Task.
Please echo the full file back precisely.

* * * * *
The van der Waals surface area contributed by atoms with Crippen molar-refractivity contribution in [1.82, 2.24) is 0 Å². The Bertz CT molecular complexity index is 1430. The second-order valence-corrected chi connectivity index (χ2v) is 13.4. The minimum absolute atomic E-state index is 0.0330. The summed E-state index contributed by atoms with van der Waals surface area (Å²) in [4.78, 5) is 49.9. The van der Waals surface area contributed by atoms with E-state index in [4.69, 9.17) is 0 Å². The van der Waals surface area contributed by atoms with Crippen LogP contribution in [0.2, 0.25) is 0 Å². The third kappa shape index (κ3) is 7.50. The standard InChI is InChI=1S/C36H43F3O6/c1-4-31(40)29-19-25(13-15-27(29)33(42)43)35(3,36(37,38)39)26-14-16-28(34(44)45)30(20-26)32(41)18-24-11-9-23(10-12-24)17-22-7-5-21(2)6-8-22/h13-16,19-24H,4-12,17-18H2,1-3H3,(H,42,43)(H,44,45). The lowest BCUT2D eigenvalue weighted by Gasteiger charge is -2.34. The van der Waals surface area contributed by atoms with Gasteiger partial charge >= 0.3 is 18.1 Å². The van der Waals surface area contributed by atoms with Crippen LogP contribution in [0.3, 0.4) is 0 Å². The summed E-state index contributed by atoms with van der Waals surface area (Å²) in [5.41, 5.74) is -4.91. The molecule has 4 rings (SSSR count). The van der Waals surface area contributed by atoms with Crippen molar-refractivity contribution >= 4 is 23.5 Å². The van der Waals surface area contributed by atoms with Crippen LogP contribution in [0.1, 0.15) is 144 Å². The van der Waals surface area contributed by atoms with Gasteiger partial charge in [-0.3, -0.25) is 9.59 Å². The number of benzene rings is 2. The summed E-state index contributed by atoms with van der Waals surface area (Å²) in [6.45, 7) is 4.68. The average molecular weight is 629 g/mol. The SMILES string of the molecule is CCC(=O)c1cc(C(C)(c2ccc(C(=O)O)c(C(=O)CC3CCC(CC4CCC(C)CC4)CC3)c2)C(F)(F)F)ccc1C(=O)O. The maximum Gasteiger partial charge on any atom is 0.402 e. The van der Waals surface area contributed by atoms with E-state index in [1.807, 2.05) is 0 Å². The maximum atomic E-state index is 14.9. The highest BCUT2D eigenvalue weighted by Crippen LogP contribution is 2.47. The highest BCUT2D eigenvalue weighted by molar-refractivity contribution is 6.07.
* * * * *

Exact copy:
The van der Waals surface area contributed by atoms with Crippen molar-refractivity contribution in [1.82, 2.24) is 0 Å². The Bertz CT molecular complexity index is 1430. The second-order valence-corrected chi connectivity index (χ2v) is 13.4. The minimum absolute atomic E-state index is 0.0330. The summed E-state index contributed by atoms with van der Waals surface area (Å²) in [4.78, 5) is 49.9. The van der Waals surface area contributed by atoms with E-state index in [4.69, 9.17) is 0 Å². The van der Waals surface area contributed by atoms with Crippen LogP contribution in [0.2, 0.25) is 0 Å². The third kappa shape index (κ3) is 7.50. The standard InChI is InChI=1S/C36H43F3O6/c1-4-31(40)29-19-25(13-15-27(29)33(42)43)35(3,36(37,38)39)26-14-16-28(34(44)45)30(20-26)32(41)18-24-11-9-23(10-12-24)17-22-7-5-21(2)6-8-22/h13-16,19-24H,4-12,17-18H2,1-3H3,(H,42,43)(H,44,45). The lowest BCUT2D eigenvalue weighted by Gasteiger charge is -2.34. The van der Waals surface area contributed by atoms with Gasteiger partial charge >= 0.3 is 18.1 Å². The van der Waals surface area contributed by atoms with Crippen LogP contribution in [0.3, 0.4) is 0 Å². The summed E-state index contributed by atoms with van der Waals surface area (Å²) in [5.41, 5.74) is -4.91. The molecule has 4 rings (SSSR count). The van der Waals surface area contributed by atoms with Crippen molar-refractivity contribution >= 4 is 23.5 Å². The van der Waals surface area contributed by atoms with Crippen LogP contribution in [0.1, 0.15) is 144 Å². The van der Waals surface area contributed by atoms with Gasteiger partial charge in [-0.3, -0.25) is 9.59 Å². The number of benzene rings is 2. The summed E-state index contributed by atoms with van der Waals surface area (Å²) in [6.45, 7) is 4.68. The average molecular weight is 629 g/mol. The SMILES string of the molecule is CCC(=O)c1cc(C(C)(c2ccc(C(=O)O)c(C(=O)CC3CCC(CC4CCC(C)CC4)CC3)c2)C(F)(F)F)ccc1C(=O)O. The maximum Gasteiger partial charge on any atom is 0.402 e. The van der Waals surface area contributed by atoms with E-state index in [1.807, 2.05) is 0 Å². The maximum atomic E-state index is 14.9. The highest BCUT2D eigenvalue weighted by Crippen LogP contribution is 2.47. The highest BCUT2D eigenvalue weighted by molar-refractivity contribution is 6.07.